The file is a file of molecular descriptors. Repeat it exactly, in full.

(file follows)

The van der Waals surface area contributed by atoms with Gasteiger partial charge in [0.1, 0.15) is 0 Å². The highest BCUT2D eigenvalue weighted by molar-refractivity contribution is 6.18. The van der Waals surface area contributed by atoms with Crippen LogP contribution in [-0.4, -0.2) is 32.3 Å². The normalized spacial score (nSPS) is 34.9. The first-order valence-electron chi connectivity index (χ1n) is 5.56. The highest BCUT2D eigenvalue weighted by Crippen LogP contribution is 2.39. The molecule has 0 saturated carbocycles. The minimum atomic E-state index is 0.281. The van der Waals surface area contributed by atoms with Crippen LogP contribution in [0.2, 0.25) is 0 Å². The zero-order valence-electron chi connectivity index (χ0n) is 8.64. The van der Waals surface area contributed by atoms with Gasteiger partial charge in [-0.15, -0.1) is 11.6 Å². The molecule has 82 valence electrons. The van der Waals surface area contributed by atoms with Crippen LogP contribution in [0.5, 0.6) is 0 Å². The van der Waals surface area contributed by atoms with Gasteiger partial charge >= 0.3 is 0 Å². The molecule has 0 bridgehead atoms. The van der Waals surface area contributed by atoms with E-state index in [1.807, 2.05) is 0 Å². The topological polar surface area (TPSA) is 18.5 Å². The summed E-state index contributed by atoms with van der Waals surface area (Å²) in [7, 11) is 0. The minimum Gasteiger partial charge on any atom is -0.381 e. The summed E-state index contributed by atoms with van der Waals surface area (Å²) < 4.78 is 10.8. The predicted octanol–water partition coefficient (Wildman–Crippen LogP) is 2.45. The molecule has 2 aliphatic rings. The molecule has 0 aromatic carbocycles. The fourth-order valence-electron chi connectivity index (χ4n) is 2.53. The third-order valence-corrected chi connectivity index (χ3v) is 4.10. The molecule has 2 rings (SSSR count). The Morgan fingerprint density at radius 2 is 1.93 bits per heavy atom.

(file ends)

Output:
The van der Waals surface area contributed by atoms with Gasteiger partial charge in [0.1, 0.15) is 0 Å². The highest BCUT2D eigenvalue weighted by molar-refractivity contribution is 6.18. The van der Waals surface area contributed by atoms with Crippen LogP contribution in [-0.4, -0.2) is 32.3 Å². The normalized spacial score (nSPS) is 34.9. The first-order valence-electron chi connectivity index (χ1n) is 5.56. The highest BCUT2D eigenvalue weighted by Crippen LogP contribution is 2.39. The molecule has 0 saturated carbocycles. The minimum atomic E-state index is 0.281. The van der Waals surface area contributed by atoms with Crippen LogP contribution in [0.2, 0.25) is 0 Å². The zero-order valence-electron chi connectivity index (χ0n) is 8.64. The van der Waals surface area contributed by atoms with Gasteiger partial charge in [-0.15, -0.1) is 11.6 Å². The molecule has 82 valence electrons. The van der Waals surface area contributed by atoms with Crippen LogP contribution in [0.5, 0.6) is 0 Å². The van der Waals surface area contributed by atoms with Gasteiger partial charge >= 0.3 is 0 Å². The molecule has 0 bridgehead atoms. The van der Waals surface area contributed by atoms with E-state index in [1.807, 2.05) is 0 Å². The topological polar surface area (TPSA) is 18.5 Å². The summed E-state index contributed by atoms with van der Waals surface area (Å²) in [7, 11) is 0. The minimum Gasteiger partial charge on any atom is -0.381 e. The summed E-state index contributed by atoms with van der Waals surface area (Å²) < 4.78 is 10.8. The predicted octanol–water partition coefficient (Wildman–Crippen LogP) is 2.45. The molecule has 2 aliphatic rings. The molecule has 0 aromatic carbocycles. The fourth-order valence-electron chi connectivity index (χ4n) is 2.53. The third-order valence-corrected chi connectivity index (χ3v) is 4.10. The molecule has 2 rings (SSSR count). The Morgan fingerprint density at radius 2 is 1.93 bits per heavy atom.